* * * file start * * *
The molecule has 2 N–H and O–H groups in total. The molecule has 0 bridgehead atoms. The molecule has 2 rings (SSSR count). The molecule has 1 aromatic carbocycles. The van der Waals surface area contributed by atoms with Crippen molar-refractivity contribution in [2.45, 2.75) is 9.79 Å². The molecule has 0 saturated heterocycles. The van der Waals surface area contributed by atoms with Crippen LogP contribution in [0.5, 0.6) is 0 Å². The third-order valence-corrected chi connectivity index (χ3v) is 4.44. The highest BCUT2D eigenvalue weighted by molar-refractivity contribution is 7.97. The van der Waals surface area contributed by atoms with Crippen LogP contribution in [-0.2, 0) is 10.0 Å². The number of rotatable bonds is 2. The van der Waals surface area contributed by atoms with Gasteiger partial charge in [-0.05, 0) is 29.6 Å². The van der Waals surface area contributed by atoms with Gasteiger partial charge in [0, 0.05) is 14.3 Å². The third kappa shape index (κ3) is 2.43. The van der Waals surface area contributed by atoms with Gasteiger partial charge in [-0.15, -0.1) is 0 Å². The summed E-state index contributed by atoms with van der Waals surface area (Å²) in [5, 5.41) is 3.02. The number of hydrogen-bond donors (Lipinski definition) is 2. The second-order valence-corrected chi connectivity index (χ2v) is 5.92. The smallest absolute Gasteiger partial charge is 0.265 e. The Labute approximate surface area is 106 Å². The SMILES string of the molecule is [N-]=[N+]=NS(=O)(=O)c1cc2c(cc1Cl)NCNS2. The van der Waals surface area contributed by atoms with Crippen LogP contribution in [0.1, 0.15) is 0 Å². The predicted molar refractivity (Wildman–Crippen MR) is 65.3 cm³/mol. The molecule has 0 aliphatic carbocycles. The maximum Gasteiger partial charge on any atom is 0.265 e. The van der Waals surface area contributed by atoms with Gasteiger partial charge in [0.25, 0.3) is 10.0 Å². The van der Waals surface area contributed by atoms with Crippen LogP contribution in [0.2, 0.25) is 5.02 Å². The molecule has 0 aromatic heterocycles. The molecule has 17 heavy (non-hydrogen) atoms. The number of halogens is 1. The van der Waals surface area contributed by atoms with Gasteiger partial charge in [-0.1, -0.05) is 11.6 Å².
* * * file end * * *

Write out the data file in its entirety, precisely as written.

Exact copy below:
The molecule has 2 N–H and O–H groups in total. The molecule has 0 bridgehead atoms. The molecule has 2 rings (SSSR count). The molecule has 1 aromatic carbocycles. The van der Waals surface area contributed by atoms with Crippen molar-refractivity contribution in [2.45, 2.75) is 9.79 Å². The molecule has 0 saturated heterocycles. The van der Waals surface area contributed by atoms with Crippen LogP contribution in [0.5, 0.6) is 0 Å². The third-order valence-corrected chi connectivity index (χ3v) is 4.44. The highest BCUT2D eigenvalue weighted by molar-refractivity contribution is 7.97. The van der Waals surface area contributed by atoms with Crippen LogP contribution in [-0.2, 0) is 10.0 Å². The number of rotatable bonds is 2. The van der Waals surface area contributed by atoms with Gasteiger partial charge in [-0.05, 0) is 29.6 Å². The van der Waals surface area contributed by atoms with Gasteiger partial charge in [0, 0.05) is 14.3 Å². The third kappa shape index (κ3) is 2.43. The van der Waals surface area contributed by atoms with Gasteiger partial charge in [-0.15, -0.1) is 0 Å². The summed E-state index contributed by atoms with van der Waals surface area (Å²) in [5, 5.41) is 3.02. The number of hydrogen-bond donors (Lipinski definition) is 2. The second-order valence-corrected chi connectivity index (χ2v) is 5.92. The smallest absolute Gasteiger partial charge is 0.265 e. The Labute approximate surface area is 106 Å². The SMILES string of the molecule is [N-]=[N+]=NS(=O)(=O)c1cc2c(cc1Cl)NCNS2. The van der Waals surface area contributed by atoms with Crippen LogP contribution in [0.1, 0.15) is 0 Å². The predicted molar refractivity (Wildman–Crippen MR) is 65.3 cm³/mol. The molecule has 0 aliphatic carbocycles. The maximum Gasteiger partial charge on any atom is 0.265 e. The van der Waals surface area contributed by atoms with Gasteiger partial charge in [0.25, 0.3) is 10.0 Å². The van der Waals surface area contributed by atoms with Crippen LogP contribution in [0.2, 0.25) is 5.02 Å². The molecule has 0 aromatic heterocycles. The molecule has 17 heavy (non-hydrogen) atoms. The number of halogens is 1. The van der Waals surface area contributed by atoms with Gasteiger partial charge in [-0.1, -0.05) is 11.6 Å².